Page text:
Having played quite a few retro rehashes of late, and finding them all critically lacking, AHNW was a gift. Itís not perfect: besides coming off graphically and sonically unremarkable, it suffers from some bad slowdown in spots, and the pacing of stages 4 and 5 is a bit languid; given the length, somber tone and inevitable countless deaths those levels can be counted on for, some may lose interest there. But for the kind of retro players for which this game is meant, you will embrace the darkness, embrace the grind, and come out on the other side, happy that you did.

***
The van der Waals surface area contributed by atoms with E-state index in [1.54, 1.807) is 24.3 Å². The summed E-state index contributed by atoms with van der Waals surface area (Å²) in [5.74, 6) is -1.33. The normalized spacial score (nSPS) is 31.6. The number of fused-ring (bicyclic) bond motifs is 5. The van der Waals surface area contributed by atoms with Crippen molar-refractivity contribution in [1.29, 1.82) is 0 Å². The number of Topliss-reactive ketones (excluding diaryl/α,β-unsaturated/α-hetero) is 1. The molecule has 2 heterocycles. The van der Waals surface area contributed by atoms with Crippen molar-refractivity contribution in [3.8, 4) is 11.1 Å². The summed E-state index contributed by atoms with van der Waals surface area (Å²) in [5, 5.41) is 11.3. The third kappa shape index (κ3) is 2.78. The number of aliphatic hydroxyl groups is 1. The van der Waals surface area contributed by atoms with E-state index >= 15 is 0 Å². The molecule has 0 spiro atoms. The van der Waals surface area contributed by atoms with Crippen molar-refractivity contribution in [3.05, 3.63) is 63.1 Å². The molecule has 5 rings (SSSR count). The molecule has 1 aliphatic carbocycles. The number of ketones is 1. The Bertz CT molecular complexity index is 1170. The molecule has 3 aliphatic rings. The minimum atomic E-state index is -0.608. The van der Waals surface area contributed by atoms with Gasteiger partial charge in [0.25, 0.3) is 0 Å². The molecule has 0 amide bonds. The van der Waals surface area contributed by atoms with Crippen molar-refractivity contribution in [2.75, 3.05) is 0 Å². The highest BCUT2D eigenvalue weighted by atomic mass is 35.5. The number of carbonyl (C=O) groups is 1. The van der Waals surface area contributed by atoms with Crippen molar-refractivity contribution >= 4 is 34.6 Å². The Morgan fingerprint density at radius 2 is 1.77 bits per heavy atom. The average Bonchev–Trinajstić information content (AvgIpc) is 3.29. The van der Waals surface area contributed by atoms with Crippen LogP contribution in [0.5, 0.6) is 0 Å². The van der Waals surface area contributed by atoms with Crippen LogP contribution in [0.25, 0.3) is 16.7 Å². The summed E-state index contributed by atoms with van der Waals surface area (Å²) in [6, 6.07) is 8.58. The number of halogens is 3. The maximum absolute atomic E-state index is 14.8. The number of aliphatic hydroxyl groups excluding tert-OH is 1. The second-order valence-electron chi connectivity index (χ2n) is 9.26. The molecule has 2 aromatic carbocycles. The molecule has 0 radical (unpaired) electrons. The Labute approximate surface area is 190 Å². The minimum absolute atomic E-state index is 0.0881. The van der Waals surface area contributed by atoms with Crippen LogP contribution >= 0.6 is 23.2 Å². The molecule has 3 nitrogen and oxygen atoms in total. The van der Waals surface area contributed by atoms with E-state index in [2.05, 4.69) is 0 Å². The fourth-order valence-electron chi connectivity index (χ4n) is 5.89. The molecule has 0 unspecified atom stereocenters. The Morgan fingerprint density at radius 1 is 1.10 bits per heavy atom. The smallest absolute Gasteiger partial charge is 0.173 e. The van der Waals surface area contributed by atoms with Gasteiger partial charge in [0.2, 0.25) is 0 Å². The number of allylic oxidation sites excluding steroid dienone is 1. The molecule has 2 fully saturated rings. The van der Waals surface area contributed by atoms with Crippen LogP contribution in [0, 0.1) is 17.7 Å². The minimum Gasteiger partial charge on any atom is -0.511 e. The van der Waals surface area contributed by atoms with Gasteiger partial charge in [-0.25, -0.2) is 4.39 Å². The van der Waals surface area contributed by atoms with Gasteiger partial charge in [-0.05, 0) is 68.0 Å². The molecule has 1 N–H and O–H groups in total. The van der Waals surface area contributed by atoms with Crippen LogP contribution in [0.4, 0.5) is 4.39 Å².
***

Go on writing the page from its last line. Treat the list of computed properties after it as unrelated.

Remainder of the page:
Masters's avatar
Staff review by Marc Golding (May 19, 2017)

There was a bio here once. It's gone now.

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EmP posted May 20, 2017:

Check you out actually enjoying a video game. And a day one review as well - I'm almost proud of you.

Good stuff, too. When I checked this game out, the reverse levels looked pretty gimmicky, so it's cool to hear they're handled well. Even if they received an awful awful name. Have some screens to celebrate.
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Masters posted May 20, 2017:

I know, right? It's been a little while. Thanks for the comments and the screens, as always.